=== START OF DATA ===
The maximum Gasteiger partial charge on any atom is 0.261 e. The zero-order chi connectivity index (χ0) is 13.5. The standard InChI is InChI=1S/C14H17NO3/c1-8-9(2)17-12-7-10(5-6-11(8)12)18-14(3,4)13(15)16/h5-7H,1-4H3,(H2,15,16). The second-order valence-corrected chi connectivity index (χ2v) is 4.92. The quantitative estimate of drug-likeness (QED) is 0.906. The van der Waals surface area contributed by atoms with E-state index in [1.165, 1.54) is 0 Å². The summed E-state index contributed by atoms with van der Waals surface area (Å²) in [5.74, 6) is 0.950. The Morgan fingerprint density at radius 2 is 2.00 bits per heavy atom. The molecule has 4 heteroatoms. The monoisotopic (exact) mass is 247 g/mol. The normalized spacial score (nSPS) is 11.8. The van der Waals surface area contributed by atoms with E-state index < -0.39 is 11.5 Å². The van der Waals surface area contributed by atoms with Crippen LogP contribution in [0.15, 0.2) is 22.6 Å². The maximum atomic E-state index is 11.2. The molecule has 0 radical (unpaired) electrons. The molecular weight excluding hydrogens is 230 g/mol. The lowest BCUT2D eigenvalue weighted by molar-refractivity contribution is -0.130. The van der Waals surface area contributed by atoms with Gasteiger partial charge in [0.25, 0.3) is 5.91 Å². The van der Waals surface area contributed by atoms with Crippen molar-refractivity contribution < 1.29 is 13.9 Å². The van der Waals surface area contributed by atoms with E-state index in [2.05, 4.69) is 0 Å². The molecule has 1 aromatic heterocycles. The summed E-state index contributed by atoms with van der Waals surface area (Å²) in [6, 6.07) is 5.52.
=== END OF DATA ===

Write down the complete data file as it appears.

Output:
The maximum Gasteiger partial charge on any atom is 0.261 e. The zero-order chi connectivity index (χ0) is 13.5. The standard InChI is InChI=1S/C14H17NO3/c1-8-9(2)17-12-7-10(5-6-11(8)12)18-14(3,4)13(15)16/h5-7H,1-4H3,(H2,15,16). The second-order valence-corrected chi connectivity index (χ2v) is 4.92. The quantitative estimate of drug-likeness (QED) is 0.906. The van der Waals surface area contributed by atoms with E-state index in [1.165, 1.54) is 0 Å². The summed E-state index contributed by atoms with van der Waals surface area (Å²) in [5.74, 6) is 0.950. The Morgan fingerprint density at radius 2 is 2.00 bits per heavy atom. The molecule has 4 heteroatoms. The monoisotopic (exact) mass is 247 g/mol. The normalized spacial score (nSPS) is 11.8. The van der Waals surface area contributed by atoms with E-state index < -0.39 is 11.5 Å². The van der Waals surface area contributed by atoms with Crippen LogP contribution in [0.15, 0.2) is 22.6 Å². The maximum atomic E-state index is 11.2. The molecule has 0 radical (unpaired) electrons. The molecular weight excluding hydrogens is 230 g/mol. The lowest BCUT2D eigenvalue weighted by molar-refractivity contribution is -0.130. The van der Waals surface area contributed by atoms with Gasteiger partial charge in [0.25, 0.3) is 5.91 Å². The van der Waals surface area contributed by atoms with Crippen molar-refractivity contribution < 1.29 is 13.9 Å². The van der Waals surface area contributed by atoms with E-state index in [2.05, 4.69) is 0 Å². The molecule has 1 aromatic heterocycles. The summed E-state index contributed by atoms with van der Waals surface area (Å²) in [6, 6.07) is 5.52.